'People are not passive recipients of innovations. Rather...they seek innovations, experiment with them, evaluate them, find (or fail to find) meaning in them, develop feelings (positive or negative) about them, challenge them, worry about them, complain about them, 'work around' them, gain experience with them, modify them to fit particular tasks, and try to improve or redesign them–often through dialogue with other users.'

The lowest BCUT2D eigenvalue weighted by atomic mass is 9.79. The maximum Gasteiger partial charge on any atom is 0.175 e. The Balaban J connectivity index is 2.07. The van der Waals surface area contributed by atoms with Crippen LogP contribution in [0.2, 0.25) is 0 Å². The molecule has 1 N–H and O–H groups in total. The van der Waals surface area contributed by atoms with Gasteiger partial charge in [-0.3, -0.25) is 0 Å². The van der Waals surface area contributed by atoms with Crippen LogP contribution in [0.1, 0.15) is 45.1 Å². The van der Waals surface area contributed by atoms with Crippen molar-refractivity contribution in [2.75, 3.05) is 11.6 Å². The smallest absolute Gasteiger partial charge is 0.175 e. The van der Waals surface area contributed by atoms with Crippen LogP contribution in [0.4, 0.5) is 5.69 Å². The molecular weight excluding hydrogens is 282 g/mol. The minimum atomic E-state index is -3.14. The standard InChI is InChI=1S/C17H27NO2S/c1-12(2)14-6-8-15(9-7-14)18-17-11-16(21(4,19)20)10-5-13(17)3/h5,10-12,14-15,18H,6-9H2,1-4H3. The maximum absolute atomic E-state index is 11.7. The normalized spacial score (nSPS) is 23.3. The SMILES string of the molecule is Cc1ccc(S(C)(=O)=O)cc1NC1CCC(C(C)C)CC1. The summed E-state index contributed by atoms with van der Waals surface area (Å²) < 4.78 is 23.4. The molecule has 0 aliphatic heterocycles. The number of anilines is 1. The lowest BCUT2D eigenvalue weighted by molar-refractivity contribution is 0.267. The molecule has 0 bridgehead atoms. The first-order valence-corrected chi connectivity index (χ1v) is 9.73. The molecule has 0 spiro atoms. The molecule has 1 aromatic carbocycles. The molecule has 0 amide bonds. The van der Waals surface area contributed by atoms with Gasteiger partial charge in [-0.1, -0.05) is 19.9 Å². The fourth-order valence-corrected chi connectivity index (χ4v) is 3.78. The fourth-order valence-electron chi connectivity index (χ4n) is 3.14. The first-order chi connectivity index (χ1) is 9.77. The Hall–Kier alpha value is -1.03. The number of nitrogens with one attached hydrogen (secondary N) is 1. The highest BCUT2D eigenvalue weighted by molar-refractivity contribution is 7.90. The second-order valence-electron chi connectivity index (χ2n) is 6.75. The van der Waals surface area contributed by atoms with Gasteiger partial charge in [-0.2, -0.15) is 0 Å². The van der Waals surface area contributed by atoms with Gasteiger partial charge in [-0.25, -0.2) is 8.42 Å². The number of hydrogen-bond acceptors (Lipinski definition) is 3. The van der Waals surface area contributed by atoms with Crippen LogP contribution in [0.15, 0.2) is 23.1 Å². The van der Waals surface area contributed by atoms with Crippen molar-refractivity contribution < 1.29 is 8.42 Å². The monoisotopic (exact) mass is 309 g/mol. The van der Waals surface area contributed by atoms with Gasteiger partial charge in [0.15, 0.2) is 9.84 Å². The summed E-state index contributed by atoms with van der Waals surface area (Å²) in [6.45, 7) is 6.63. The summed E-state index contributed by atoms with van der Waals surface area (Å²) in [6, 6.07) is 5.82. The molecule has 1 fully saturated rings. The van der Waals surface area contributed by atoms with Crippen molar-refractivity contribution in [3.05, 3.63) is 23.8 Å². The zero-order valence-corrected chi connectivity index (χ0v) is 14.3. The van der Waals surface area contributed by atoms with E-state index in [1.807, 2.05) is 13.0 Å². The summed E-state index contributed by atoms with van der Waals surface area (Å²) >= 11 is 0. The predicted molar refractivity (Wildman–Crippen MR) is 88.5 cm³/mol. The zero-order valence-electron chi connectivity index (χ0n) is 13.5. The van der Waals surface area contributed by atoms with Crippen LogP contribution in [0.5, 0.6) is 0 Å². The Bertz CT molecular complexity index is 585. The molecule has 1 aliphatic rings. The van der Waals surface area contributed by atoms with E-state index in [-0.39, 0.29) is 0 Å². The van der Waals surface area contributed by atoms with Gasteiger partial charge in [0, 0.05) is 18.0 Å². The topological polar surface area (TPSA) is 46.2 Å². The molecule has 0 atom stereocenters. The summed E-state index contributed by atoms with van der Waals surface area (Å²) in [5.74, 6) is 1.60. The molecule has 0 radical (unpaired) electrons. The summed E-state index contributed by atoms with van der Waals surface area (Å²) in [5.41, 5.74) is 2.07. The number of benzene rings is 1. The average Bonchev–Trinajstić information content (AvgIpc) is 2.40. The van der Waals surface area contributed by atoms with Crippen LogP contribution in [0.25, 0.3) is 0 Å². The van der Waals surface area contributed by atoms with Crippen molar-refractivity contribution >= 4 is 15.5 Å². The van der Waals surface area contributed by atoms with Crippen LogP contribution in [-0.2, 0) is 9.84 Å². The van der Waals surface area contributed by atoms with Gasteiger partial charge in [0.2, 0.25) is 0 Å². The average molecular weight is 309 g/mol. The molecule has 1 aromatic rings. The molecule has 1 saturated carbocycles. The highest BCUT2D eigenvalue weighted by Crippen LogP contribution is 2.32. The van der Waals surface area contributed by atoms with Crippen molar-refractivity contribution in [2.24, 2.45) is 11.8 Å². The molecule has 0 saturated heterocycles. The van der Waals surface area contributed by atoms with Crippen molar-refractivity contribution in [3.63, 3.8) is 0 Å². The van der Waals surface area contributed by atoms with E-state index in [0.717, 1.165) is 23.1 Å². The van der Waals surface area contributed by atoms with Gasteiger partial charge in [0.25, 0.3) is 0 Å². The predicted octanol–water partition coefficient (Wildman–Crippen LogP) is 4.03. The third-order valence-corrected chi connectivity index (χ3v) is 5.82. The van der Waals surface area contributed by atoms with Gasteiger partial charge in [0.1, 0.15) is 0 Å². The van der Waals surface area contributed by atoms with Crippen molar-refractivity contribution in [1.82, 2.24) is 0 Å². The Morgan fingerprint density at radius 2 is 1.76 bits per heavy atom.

Many theories of individual change have been published [23], but little research has been done to gain understanding of the dynamic interplay between individuals and the organization within which they work, and how that interplay influences individual or organizational behavior change. One recent synthesis of 76 studies using social cognitive theories of behavior change found that the Theory of Planned Behavior (TPB) model was the most often used model to explain intention and predict clinical behavior of health professionals. The TPB, overall, succeeded in explaining 31% of variance in behavior [24]. The authors suggest that 'special care' is needed to better define (and understand) the context of behavioral performance. Frambach and Schillewaert's multi-level framework is unique in explicitly acknowledging the multi-level nature of change by integrating individual behavior change within the context of organizational change [25]. Individuals in the inner setting include targeted users and other affected individuals.